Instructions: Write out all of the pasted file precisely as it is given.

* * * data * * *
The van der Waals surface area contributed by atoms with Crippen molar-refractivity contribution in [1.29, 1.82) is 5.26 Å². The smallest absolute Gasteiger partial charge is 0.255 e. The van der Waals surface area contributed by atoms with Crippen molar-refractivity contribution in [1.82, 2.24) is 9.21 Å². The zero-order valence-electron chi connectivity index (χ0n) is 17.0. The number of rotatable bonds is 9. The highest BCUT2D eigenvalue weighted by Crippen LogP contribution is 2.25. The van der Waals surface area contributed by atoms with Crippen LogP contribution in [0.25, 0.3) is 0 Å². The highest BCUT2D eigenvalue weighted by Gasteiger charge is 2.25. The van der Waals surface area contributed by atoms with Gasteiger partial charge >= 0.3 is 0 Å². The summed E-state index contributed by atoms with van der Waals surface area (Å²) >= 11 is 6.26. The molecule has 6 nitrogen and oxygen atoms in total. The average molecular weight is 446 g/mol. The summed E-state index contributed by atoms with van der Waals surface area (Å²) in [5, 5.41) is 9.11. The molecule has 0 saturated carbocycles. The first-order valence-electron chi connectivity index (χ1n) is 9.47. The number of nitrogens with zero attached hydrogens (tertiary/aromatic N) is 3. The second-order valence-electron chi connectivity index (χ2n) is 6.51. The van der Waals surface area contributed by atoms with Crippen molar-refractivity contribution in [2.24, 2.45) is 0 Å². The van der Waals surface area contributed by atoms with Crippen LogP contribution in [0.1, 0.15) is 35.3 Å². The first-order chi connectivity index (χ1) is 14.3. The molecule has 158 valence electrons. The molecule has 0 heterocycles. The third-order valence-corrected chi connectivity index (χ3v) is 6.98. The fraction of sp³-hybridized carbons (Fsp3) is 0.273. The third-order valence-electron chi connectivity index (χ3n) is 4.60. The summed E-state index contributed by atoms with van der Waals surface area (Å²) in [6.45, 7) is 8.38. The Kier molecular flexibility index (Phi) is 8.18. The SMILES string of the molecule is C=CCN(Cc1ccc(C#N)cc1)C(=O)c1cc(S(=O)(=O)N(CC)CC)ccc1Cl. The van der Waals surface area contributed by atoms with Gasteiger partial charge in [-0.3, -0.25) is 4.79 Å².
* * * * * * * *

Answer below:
The van der Waals surface area contributed by atoms with Crippen molar-refractivity contribution in [1.29, 1.82) is 5.26 Å². The smallest absolute Gasteiger partial charge is 0.255 e. The van der Waals surface area contributed by atoms with Crippen molar-refractivity contribution in [1.82, 2.24) is 9.21 Å². The zero-order valence-electron chi connectivity index (χ0n) is 17.0. The number of rotatable bonds is 9. The highest BCUT2D eigenvalue weighted by Crippen LogP contribution is 2.25. The van der Waals surface area contributed by atoms with Crippen LogP contribution in [0.25, 0.3) is 0 Å². The highest BCUT2D eigenvalue weighted by Gasteiger charge is 2.25. The van der Waals surface area contributed by atoms with Gasteiger partial charge >= 0.3 is 0 Å². The summed E-state index contributed by atoms with van der Waals surface area (Å²) >= 11 is 6.26. The molecule has 6 nitrogen and oxygen atoms in total. The average molecular weight is 446 g/mol. The summed E-state index contributed by atoms with van der Waals surface area (Å²) in [5, 5.41) is 9.11. The molecule has 0 saturated carbocycles. The first-order valence-electron chi connectivity index (χ1n) is 9.47. The number of nitrogens with zero attached hydrogens (tertiary/aromatic N) is 3. The second-order valence-electron chi connectivity index (χ2n) is 6.51. The van der Waals surface area contributed by atoms with Crippen molar-refractivity contribution in [2.24, 2.45) is 0 Å². The van der Waals surface area contributed by atoms with Crippen LogP contribution in [0.1, 0.15) is 35.3 Å². The first-order chi connectivity index (χ1) is 14.3. The molecule has 158 valence electrons. The molecule has 0 heterocycles. The third-order valence-corrected chi connectivity index (χ3v) is 6.98. The fraction of sp³-hybridized carbons (Fsp3) is 0.273. The third-order valence-electron chi connectivity index (χ3n) is 4.60. The summed E-state index contributed by atoms with van der Waals surface area (Å²) in [6.45, 7) is 8.38. The Kier molecular flexibility index (Phi) is 8.18. The SMILES string of the molecule is C=CCN(Cc1ccc(C#N)cc1)C(=O)c1cc(S(=O)(=O)N(CC)CC)ccc1Cl. The van der Waals surface area contributed by atoms with Gasteiger partial charge in [-0.3, -0.25) is 4.79 Å².